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RSF Blasts 'Ridiculous' Iranian Bill Banning U.S., British Journalists And Media

A woman browses the front page of the Iranian newspaper Sharq featuring the 2020 U.S. election results at a newsstand in Tehran on November 8, 2020.

Reporters Without Borders (RSF) is urging the Iranian parliament to reject a bill that it says would "help further erode Iran's increasingly vulnerable press freedom" ahead of next month's presidential election.

In a statement on May 10, the Paris-based media-freedom watchdog says the proposed law would ban U.S. and British journalists from entering Iran and would ban the Iranian media from reporting anything published by the U.S. and British media.

Violations of the proposed law would be punishable by five to 10 years in prison and a fine of up to 360 million rials ($16,340).

"This proposed law is ridiculous as well as lacking any legitimacy," said Reza Moini, the head of RSF's Iran-Afghanistan desk.

"The media it targets are an integral part of the world in which we live and of which the Islamic republic is part, regardless of what it says," he added.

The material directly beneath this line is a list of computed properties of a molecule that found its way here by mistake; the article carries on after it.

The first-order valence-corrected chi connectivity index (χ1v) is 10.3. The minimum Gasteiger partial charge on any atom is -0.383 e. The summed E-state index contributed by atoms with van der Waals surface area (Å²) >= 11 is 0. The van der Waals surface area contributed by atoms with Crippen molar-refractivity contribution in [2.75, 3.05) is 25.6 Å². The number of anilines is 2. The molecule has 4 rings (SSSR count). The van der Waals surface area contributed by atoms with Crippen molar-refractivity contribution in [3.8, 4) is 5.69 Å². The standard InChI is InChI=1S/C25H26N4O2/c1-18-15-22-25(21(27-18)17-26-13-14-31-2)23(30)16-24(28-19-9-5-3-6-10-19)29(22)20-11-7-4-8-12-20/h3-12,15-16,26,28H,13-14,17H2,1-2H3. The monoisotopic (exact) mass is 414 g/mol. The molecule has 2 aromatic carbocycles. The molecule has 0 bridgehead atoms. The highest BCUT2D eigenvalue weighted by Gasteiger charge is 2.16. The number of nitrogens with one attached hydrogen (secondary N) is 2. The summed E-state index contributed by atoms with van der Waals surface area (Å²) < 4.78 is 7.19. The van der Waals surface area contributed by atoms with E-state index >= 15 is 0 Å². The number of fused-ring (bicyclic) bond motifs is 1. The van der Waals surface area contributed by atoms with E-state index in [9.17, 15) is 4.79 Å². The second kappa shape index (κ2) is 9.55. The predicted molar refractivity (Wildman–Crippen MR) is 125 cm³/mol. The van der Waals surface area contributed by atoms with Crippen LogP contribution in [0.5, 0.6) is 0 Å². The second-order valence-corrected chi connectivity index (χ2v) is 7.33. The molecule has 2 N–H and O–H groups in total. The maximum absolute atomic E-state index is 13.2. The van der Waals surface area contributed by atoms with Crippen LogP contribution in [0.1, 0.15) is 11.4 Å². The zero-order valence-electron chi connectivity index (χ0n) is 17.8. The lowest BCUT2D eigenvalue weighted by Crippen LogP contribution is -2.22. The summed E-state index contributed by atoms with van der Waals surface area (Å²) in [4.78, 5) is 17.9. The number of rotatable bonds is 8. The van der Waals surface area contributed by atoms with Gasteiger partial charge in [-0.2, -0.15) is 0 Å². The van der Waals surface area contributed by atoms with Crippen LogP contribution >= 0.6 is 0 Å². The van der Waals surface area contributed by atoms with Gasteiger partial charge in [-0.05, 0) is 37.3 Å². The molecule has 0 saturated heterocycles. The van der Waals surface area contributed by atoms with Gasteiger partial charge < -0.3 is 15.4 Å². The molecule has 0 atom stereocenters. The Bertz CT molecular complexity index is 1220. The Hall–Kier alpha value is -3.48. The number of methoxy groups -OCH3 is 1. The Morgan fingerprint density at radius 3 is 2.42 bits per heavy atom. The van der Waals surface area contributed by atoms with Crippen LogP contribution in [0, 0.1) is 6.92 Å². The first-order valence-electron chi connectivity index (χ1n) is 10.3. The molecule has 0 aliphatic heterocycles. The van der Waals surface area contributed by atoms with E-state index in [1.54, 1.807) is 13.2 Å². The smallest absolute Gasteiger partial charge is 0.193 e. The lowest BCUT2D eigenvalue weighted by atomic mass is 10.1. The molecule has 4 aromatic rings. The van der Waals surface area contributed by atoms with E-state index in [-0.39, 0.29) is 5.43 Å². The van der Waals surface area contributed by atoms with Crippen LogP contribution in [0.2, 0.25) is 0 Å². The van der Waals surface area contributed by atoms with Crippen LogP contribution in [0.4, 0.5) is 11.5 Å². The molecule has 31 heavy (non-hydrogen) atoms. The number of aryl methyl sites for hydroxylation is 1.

"Furthermore, the Persian-language sections of certain international media are the main sources of freely and independently reported news and information for Iranians."

The proposed law, submitted by 41 parliament members on April 18, says the two prohibitions are justified because the U.S. and British media and their journalists are responsible for "many actions against national interests and against the Islamic republic," according to RSF.

The group notes that the international media coverage of the June presidential poll "is unlikely to please the regime because it is clear that the electoral process is just a smokescreen for the future president's designation" by Supreme Leader Ayatollah Ali Khamenei.

Iran is ranked 174th out of 180 countries in RSF's 2021 World Press Freedom Index.

Upon arrival in Iran, foreign journalists are currently placed under "close surveillance" by the authorities and "their journalism is subjected to a form of censorship in which, if they fail to toe the official line, they can end up having to leave," RSF says.

Meanwhile, "Iranian journalists -- and sometimes their family members as well -- have for years been subjected to harassment, arrest, and long prisons sentences."